The All Souls Hospital employee was within her legal right to chat with other staff members about the union on social media. The National Labor Relations Act (NLRA) grants workers the right to establish, enroll, or assist in union organizations, or to engage in collective bargaining or solicitation of labor organizations (“Interfering with Employee Rights,” n.d.). Section 7 of the legislation protects all laborers, including unionized employees, and, thus, the manager violated the NLRA law by firing this member of the workforce. Section 8(a)(1) of the statute indicates that it is an unlawful act for an employer to constrain an employee from exercising their legal rights of joining, forming, and assisting or soliciting membership to labor organization (“Interfering with Employee Rights,” n.d.). Therefore, employers cannot threaten, spy, or interrogate employees engaging in union-related activities.
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Implications of Firing the Employee
Once a complaint has been issued, an administrative law judge will hear the case and provide a recommendation. If the court determines that the worker’s rights have been violated, he/she (employee) may be awarded a remedial relief (“Interfering with Employee Rights,” n.d.). This subsidy can range from rehiring the plaintiff, granting the petitioner money for lost wages and benefits, or reinstatement. However, the administrative judge’s decision is not legally binding unless a board on review of exceptions adopts the ruling. The accuser may file for an appeal at the Board of Washington if they wish to contest the judge’s decision.
EEOC Laws Related to the Alleged Discrimination and Harassment
The Equal Employment Opportunity Commission (EEOC) prohibits discrimination based on a person’s race, religion, nationality, age, and sex. Employers are not allowed to inquire about a veteran’s injuries, disability, or medical conditions during a job interview. The EEOC defines harassment as any conduct or activity which affects an individual’s employment or creates an intimidating, hostile, and abusive work environment. Harassment can occur without inflicting a physical or emotional injury to the victim: any act offending the victim is qualified as unlawful harassment (“Harassment,” 2020). Sexual and gender-based harassment refers to derogatory terms, jokes, comments or questions, conversations or unwelcomed gestures, and unwanted carnal attention towards a person. The gestures, comments, conversations do not have to be overtly lascivious but rather reflect a disparaging attitude or behavior towards an individual (“Harassment,” 2020). The EEOC covers all workers, including veterans, in all employment contexts. The veteran’s alleged discrimination and harassment are protected under the “disparate impact discrimination,” a form of prejudice that occurs when a practice seems nondiscriminatory or impartial at the surface but has a discriminative motive. One can file a discrimination report if they feel an employer discriminated against them based on their veteran status.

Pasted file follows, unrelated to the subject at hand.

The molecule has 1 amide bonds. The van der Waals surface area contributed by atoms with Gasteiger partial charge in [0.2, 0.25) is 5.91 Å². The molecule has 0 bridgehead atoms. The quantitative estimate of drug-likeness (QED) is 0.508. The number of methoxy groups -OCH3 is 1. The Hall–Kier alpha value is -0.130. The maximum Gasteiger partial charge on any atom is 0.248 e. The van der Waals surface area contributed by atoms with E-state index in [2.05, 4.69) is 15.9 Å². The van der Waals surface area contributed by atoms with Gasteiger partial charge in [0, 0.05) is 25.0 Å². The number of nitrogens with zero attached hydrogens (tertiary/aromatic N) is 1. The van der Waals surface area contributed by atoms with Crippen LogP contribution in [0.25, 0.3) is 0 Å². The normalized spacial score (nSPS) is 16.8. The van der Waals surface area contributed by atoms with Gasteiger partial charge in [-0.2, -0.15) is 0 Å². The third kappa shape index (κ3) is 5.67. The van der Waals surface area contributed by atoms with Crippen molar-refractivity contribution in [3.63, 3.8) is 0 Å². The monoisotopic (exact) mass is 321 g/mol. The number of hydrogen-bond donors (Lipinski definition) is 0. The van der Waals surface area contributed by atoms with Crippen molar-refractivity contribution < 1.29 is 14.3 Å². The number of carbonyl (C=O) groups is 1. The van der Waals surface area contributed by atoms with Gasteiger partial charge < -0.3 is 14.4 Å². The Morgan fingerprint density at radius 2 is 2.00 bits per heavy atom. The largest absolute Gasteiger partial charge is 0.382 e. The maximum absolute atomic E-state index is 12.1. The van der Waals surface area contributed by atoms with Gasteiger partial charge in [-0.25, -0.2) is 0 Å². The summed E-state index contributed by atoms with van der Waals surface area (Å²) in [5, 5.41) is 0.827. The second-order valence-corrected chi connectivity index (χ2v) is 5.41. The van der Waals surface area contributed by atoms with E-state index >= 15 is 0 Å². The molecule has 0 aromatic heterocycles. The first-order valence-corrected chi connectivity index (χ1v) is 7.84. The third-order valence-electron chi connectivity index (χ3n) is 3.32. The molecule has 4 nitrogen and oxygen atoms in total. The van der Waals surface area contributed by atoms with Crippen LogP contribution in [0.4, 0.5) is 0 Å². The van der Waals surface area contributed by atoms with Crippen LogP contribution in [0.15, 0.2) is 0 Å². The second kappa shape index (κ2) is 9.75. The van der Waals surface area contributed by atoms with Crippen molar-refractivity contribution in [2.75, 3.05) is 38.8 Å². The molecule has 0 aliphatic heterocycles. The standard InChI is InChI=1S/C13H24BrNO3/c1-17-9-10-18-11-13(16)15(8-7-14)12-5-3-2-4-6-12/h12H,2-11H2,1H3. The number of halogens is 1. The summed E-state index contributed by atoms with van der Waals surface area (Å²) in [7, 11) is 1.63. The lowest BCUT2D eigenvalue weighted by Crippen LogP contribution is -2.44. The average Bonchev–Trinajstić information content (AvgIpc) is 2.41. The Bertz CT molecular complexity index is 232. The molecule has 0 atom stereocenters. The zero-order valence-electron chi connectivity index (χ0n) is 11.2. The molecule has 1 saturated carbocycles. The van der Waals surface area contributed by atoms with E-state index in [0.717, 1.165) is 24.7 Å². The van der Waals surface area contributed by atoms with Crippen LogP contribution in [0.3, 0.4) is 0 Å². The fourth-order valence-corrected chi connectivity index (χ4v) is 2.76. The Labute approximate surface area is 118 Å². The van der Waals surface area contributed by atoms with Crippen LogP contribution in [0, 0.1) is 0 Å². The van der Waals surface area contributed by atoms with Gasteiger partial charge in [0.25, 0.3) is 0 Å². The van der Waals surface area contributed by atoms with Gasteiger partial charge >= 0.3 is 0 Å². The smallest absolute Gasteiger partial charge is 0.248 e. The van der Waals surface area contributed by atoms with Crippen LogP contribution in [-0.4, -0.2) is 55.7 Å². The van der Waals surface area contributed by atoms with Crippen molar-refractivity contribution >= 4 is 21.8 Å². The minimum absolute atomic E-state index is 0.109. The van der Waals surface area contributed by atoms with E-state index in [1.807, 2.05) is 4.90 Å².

State Remedies or Actions to be Implemented by the HR Department
The HR department can establish an internal dispute resolution (IDR) program within the company to resolve harassment and discriminatory accusations. The IDR program must be free and expeditious in resolving complaints filed at the office. The HR unit can also use mediation, arbitration, or severance pay plans to reach a consensus with the plaintiff. Liability insurance schemes can also protect the organization from claims by covering payouts and legal fees associated with lawful suits. Firms can take preventive measures by establishing and enforcing policies and practices against anti-discriminatory practices. Employers and employees can also be trained in the establishment’s values and policies regarding equal employment.
Harassment (2020). U.S Equal Employment Opportunity Commission. Web.
Interfering with employee rights (Section 7 & 8(a)(1)) (n.d.). National Labor Relations Board. 2020, Web.